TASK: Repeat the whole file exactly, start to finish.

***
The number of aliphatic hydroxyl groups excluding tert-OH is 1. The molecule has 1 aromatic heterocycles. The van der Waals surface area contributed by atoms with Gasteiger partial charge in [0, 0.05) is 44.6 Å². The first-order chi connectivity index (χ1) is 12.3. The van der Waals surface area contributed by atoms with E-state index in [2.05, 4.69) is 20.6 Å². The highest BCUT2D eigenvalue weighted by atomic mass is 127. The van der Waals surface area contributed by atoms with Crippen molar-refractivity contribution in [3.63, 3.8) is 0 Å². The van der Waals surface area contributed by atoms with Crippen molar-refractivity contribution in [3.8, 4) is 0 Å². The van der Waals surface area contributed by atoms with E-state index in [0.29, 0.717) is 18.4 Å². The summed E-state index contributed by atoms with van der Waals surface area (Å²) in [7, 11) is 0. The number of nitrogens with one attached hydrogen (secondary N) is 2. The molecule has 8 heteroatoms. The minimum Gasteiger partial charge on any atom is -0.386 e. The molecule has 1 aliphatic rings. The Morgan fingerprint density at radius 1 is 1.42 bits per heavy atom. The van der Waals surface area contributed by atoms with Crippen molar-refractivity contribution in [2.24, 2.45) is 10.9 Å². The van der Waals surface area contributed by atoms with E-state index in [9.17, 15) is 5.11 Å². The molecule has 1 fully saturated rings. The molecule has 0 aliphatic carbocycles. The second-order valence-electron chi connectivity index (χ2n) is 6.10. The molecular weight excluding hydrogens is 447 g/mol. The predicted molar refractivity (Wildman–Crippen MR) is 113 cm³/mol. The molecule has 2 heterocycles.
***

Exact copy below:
The number of aliphatic hydroxyl groups excluding tert-OH is 1. The molecule has 1 aromatic heterocycles. The van der Waals surface area contributed by atoms with Gasteiger partial charge in [0, 0.05) is 44.6 Å². The first-order chi connectivity index (χ1) is 12.3. The van der Waals surface area contributed by atoms with E-state index in [2.05, 4.69) is 20.6 Å². The highest BCUT2D eigenvalue weighted by atomic mass is 127. The van der Waals surface area contributed by atoms with Crippen molar-refractivity contribution in [3.63, 3.8) is 0 Å². The van der Waals surface area contributed by atoms with Crippen molar-refractivity contribution in [3.8, 4) is 0 Å². The van der Waals surface area contributed by atoms with E-state index in [0.29, 0.717) is 18.4 Å². The summed E-state index contributed by atoms with van der Waals surface area (Å²) in [7, 11) is 0. The number of nitrogens with one attached hydrogen (secondary N) is 2. The molecule has 8 heteroatoms. The minimum Gasteiger partial charge on any atom is -0.386 e. The molecule has 1 aliphatic rings. The Morgan fingerprint density at radius 1 is 1.42 bits per heavy atom. The van der Waals surface area contributed by atoms with Crippen molar-refractivity contribution in [2.24, 2.45) is 10.9 Å². The van der Waals surface area contributed by atoms with E-state index in [9.17, 15) is 5.11 Å². The molecule has 1 fully saturated rings. The molecule has 0 aliphatic carbocycles. The second-order valence-electron chi connectivity index (χ2n) is 6.10. The molecular weight excluding hydrogens is 447 g/mol. The predicted molar refractivity (Wildman–Crippen MR) is 113 cm³/mol. The molecule has 2 heterocycles.